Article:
The difference observed between the CXCR4 growth-promoting effects in vitro and in vivo indeed suggests that CXCR4 participates to a more complex growth-promoting phenomenon involving the tumour microenvironment. The high levels of CXCL12 found in the primary tumour site (adrenal gland) and in a major site of metastasis in our model (the liver) support the notion that it may confer survival and proliferative advantages to the NB cells and is consistent with a critical role of tumour microenvironment in primary and secondary tumour growth. In addition to a possible paracrine effect on tumour growth, the high levels of CXCL12 measured in the primary site (adrenal gland), represents a unique situation to NB where CXCL12 in the adrenal gland could also serve to retain the malignant cells in the primary site, rather than encourage them to metastasise [9]. Nevertheless, some tumour cells, possibly equipped with unidentified particularly invasive characteristics, do escape the primary tumour and may then use the CXCR4/CXCL12 axis to specifically migrate toward CXCL12 producing organs such as the liver. Thus the large size of liver metastases observed in mice engrafted with N91-CXCR4-14 cells, also supports a CXCR4-mediated enhanced growth at secondary sites as at primary organs.

In conclusion, this in vivo and in vitro study reveals unique growth-promoting effect of the CXCR4/CXCL12 axis in NB, demonstrated by concordant CXCR4 gain and loss of function assays. This study also emphasizes the importance to study tumour growth and progression in orthotopic conditions. The role of the microenvironment in the CXCR4-mediated growth and the underlying explanation for the lack of increased metastatic spread can only be identified using an orthotopic model [19]. In particular, the differential expression levels of CXCL12 ligand in primary and secondary target sites clarifies the role of the CXCR4/CXCL12 system in NB progression: it strongly enhances cell growth without increasing in vivo invasion.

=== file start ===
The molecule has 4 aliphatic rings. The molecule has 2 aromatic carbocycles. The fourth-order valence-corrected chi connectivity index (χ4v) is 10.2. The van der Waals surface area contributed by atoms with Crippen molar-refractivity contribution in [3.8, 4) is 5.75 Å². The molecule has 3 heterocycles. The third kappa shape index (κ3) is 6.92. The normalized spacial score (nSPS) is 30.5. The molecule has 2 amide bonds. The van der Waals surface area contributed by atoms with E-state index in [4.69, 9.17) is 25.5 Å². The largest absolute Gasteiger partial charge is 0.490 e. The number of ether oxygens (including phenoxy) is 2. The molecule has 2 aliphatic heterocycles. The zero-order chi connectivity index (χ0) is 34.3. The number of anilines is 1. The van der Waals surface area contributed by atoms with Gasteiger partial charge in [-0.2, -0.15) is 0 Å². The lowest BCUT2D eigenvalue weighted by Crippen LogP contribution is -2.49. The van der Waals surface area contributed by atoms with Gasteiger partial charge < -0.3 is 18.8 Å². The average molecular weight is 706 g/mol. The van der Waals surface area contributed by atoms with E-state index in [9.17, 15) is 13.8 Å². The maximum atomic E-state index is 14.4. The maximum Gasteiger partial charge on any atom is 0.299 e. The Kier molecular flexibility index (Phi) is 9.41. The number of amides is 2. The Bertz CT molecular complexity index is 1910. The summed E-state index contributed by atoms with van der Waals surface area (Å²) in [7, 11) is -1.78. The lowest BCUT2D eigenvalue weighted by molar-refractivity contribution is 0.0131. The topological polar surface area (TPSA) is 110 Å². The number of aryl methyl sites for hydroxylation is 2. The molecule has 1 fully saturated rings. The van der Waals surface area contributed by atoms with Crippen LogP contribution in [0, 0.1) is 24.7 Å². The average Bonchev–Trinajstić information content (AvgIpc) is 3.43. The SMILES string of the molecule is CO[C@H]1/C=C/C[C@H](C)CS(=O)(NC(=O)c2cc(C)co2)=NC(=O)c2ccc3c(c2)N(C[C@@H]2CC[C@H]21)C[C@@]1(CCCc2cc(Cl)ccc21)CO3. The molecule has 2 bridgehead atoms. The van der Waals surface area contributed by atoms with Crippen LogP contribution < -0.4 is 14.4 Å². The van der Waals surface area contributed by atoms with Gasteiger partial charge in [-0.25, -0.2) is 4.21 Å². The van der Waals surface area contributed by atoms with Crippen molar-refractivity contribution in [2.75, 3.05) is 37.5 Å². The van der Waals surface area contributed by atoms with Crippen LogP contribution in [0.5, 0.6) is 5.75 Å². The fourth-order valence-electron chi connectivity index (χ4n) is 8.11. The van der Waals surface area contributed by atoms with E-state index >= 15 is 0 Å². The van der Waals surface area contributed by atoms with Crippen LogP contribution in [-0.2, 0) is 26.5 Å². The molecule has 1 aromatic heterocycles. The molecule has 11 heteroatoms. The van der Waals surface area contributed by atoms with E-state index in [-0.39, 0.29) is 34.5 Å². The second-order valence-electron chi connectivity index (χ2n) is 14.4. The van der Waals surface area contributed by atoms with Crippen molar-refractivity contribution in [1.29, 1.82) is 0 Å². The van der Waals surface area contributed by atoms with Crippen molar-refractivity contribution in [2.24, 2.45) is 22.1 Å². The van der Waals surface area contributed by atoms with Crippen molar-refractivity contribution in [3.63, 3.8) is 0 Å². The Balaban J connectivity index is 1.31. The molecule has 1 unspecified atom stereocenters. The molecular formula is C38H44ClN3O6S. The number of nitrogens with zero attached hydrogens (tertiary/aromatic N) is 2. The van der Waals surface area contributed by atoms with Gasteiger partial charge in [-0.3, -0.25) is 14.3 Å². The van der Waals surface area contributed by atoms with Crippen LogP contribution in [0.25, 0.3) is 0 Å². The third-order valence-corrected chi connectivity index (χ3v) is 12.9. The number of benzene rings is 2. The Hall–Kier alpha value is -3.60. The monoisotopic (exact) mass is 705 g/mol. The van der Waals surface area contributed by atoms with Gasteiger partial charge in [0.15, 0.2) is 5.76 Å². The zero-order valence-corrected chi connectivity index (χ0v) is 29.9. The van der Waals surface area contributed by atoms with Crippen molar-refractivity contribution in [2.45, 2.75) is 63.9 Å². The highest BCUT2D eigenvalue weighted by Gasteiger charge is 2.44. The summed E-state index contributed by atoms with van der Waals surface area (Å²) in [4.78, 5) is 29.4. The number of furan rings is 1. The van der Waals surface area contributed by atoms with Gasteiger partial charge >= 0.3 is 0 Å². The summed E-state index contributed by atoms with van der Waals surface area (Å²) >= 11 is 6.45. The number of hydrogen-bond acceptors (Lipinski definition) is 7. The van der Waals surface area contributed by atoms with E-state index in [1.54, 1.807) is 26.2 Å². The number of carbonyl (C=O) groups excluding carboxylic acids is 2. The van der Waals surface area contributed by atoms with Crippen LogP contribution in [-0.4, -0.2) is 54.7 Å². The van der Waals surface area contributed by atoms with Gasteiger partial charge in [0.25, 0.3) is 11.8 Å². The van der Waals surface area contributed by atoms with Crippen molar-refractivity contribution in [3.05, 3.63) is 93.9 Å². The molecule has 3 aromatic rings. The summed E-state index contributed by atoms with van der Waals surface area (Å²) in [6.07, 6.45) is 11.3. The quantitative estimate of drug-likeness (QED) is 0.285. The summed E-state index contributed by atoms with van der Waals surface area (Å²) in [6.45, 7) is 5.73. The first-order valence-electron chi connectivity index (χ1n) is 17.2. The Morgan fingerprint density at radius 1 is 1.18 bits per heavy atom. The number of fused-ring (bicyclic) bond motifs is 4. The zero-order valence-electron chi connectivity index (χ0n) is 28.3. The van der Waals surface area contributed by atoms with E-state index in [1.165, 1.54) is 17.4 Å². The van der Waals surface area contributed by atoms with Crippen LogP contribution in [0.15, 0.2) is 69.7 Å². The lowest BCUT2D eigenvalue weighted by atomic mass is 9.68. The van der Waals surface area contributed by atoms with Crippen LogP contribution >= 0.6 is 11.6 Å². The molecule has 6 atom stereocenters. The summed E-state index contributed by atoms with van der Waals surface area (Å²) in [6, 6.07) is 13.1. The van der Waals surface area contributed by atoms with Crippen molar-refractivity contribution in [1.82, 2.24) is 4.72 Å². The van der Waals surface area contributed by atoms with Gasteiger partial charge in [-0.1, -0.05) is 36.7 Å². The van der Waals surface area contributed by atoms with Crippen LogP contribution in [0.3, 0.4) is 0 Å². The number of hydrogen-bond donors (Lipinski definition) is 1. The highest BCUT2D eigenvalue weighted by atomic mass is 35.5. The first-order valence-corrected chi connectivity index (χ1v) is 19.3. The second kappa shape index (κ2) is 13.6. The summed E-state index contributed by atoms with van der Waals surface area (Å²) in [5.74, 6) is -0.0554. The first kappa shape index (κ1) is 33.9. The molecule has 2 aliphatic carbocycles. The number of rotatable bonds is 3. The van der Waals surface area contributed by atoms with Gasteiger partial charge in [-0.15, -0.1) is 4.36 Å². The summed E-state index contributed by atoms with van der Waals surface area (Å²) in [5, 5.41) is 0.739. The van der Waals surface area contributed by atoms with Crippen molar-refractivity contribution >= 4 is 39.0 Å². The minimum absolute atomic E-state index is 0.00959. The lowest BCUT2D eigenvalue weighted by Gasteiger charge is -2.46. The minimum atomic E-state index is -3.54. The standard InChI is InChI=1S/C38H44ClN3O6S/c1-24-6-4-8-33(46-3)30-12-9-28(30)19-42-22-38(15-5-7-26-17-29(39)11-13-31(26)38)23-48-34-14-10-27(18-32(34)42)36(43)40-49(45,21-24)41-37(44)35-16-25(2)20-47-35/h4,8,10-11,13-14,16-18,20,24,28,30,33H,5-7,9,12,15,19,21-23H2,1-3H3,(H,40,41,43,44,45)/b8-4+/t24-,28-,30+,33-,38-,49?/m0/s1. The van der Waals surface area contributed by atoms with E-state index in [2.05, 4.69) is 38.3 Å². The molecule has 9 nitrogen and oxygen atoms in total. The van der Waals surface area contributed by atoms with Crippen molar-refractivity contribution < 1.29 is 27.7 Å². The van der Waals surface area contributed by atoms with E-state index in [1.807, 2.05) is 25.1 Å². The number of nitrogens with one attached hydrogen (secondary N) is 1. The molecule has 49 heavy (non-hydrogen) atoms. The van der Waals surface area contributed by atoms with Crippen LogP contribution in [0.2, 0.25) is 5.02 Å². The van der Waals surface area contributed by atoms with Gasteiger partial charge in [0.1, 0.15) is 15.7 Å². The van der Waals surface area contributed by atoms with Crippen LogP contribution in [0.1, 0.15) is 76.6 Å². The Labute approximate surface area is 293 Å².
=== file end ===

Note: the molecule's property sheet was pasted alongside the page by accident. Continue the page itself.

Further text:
Further in vitro molecular investigations will be needed to identify the growth and survival pathways involved in such CXCR4/CXCL12 responses. In particular, while some CXCR4-overexpressing related proteins have been already reported, a global CXCR4-mediated expression profile will be identified [43]. Key molecules of the CXCR4 signalling pathway could be new targets for specific NB therapeutic tools.

Supporting Information

Figure S1.

Zymographic assay of MMP-2 activity in NB cells culture media. Equal cell number (0.8×105) of different cell lines was plated in SFM. After 12 hours starvation, medium was collected and matrix metalloproteinase MMP-2, and MMP-9 activities were evaluated by gelatine zymography as described [44]. Gels were stained with Coomassie blue to check for equal sample loading. MMP-2 activity is represented as a band of gelatinolysis at 72 KDa. MMP-9 activity was not detected (not shown).

(0.14 MB TIF)


We are grateful for the help of J. Morizet UPRES EA3535, Institut Gustave Roussy, Villejuif Cedex, France, with the in vivo experiments. We also thank Prof. N. Fujii, (Kyoto, Japan), for gift of the CXCR4 blocker (TN14003 inhibitor) and Prof. I Stamenkovic, (IUP, CHUV, Lausanne) for helpful discussions. We acknowledge the help of Y. Monnier (Division of Experimental Oncology, Lausanne Cancer Centre, Lausanne, Switzerland) for invasion assays.

Author Contributions